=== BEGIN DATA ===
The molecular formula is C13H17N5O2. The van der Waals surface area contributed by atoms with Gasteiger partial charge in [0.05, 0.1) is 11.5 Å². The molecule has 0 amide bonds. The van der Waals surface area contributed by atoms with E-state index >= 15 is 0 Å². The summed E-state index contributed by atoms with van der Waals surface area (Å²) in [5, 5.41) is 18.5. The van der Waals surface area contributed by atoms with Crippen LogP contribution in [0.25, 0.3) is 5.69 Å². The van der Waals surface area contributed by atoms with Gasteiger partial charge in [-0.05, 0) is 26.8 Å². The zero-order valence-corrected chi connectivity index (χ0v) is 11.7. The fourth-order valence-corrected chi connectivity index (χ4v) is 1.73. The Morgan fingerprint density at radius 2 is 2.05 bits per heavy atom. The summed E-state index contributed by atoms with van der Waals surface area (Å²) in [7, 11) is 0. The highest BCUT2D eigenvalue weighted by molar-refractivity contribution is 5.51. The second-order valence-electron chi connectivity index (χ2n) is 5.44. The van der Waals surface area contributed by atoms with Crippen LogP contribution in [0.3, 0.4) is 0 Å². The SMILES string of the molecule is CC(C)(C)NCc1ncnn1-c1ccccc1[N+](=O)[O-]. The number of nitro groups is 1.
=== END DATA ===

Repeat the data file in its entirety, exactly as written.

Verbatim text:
The molecular formula is C13H17N5O2. The van der Waals surface area contributed by atoms with Gasteiger partial charge in [0.05, 0.1) is 11.5 Å². The molecule has 0 amide bonds. The van der Waals surface area contributed by atoms with E-state index >= 15 is 0 Å². The summed E-state index contributed by atoms with van der Waals surface area (Å²) in [5, 5.41) is 18.5. The van der Waals surface area contributed by atoms with Crippen LogP contribution in [0.25, 0.3) is 5.69 Å². The van der Waals surface area contributed by atoms with Gasteiger partial charge in [-0.05, 0) is 26.8 Å². The zero-order valence-corrected chi connectivity index (χ0v) is 11.7. The fourth-order valence-corrected chi connectivity index (χ4v) is 1.73. The Morgan fingerprint density at radius 2 is 2.05 bits per heavy atom. The summed E-state index contributed by atoms with van der Waals surface area (Å²) in [7, 11) is 0. The highest BCUT2D eigenvalue weighted by molar-refractivity contribution is 5.51. The second-order valence-electron chi connectivity index (χ2n) is 5.44. The van der Waals surface area contributed by atoms with Crippen LogP contribution in [0.3, 0.4) is 0 Å². The SMILES string of the molecule is CC(C)(C)NCc1ncnn1-c1ccccc1[N+](=O)[O-]. The number of nitro groups is 1.